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Wednesday conversation: Vuyani Jarana

Education and agriculture are two transformational areas SAA’s incoming CEO Vuyani Jarana would like to be involved in.

WARREN THOMPSON:  last week Nastassia had the opportunity to interview SAA’s new incoming CEO, Vuyani Jarana, to discuss his personal and professional journey – about the man and the job that he’s about to undertake.

VUYANI JARANA:  We grew up in a family of five and then obviously in the rural Transkei went to school with a strong focus on studying and football. Then when I got to be a teenager we started looking at developmental issues. There were no local schools, there were no roads, there was no electricity. So we started looking at how to work together as young people to bring much more development in the community. So a big profile in development activism.

And then I started being curious around telecommunications, trying to fix transistor radios. And when you start getting a bit of sound, you are curious and interested. So that how. We wanted to know what’s inside this box, what makes this thing work, how are people talking inside a box. That was the curiosity. At times we would open it up even if it was not broken, just to know what’s going on inside.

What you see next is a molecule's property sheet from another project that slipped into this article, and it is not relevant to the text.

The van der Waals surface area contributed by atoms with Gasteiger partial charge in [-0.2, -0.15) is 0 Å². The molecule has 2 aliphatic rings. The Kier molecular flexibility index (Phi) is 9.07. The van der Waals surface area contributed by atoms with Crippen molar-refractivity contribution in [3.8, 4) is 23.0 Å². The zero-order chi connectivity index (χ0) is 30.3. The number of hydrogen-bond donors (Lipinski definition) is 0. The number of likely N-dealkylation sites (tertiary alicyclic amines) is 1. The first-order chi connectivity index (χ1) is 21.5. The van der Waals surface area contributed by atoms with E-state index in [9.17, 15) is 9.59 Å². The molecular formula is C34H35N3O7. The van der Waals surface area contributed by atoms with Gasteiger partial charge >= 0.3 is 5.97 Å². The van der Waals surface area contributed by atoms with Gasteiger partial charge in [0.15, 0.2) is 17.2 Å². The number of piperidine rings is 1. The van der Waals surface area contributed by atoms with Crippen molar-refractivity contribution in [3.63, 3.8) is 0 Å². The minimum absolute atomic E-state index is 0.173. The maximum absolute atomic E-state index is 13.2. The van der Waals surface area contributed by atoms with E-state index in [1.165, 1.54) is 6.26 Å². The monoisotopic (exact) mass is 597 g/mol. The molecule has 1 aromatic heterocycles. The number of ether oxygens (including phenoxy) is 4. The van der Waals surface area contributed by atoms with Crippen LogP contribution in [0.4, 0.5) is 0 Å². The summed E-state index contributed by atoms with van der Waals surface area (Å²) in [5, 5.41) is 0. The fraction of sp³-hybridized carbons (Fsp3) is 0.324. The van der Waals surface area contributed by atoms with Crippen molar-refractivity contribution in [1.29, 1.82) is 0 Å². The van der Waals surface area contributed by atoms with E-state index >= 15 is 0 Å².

So I learnt telecoms and I’ve been with telecommunications since them.

NASTASSIA ARENDSE:  A lot of CEOs or guests who have come onto the Wednesday Conversation talk about somebody in particular who had an impact on them when they were younger, whether a teacher or a grandmother or an immediate family member. Was it the same with you? Did you have somebody who believed in you so much and who thought really great things about you?

VUYANI JARANA:  When you grew up in my village, there were few really top people – the best you could get was a teacher. So we were always looking forward to that. But the biggest person who inspired me a lot was my mother, because my mother was kind of a housewife but an entrepreneur. My father worked in the mines and she would make sure we were at school. So she would sell things, doing all sorts of things to make sure we’d money for school fees, we’d got money for uniforms. So just her owns struggles, her own resilience, gave me a lot of hope in life – that if you are strong, if you are resilient, if you push, despite the circumstances, then there is a chance for you to succeed. So she has always been my real reference.

NASTASSIA ARENDSE:  You’ve been at Vodacom for about 22 years. What has your career journey been like?

VUYANI JARANA:  It’s been a remarkable story for me, honestly, entering the business when I was young, focusing on the network management as a technician. But Vodacom has been great to me because every three to fours years I went into new challenges.

I was lucky enough to be part of the Vodafone Global Leadership programme, really a top, top, top development academy that Vodafone has. There were only 20 of us globally who were working on this and my own cohorts. So it’s been a good story, both opportunity and challenge, in the sense that every three years you get given new assignments, you have to tackle them, you have to make sure you succeed, and then you get the next one. When you think I’ve kind of weathered the storm, I’m kind of getting comfortable, you get drawn into a new thing.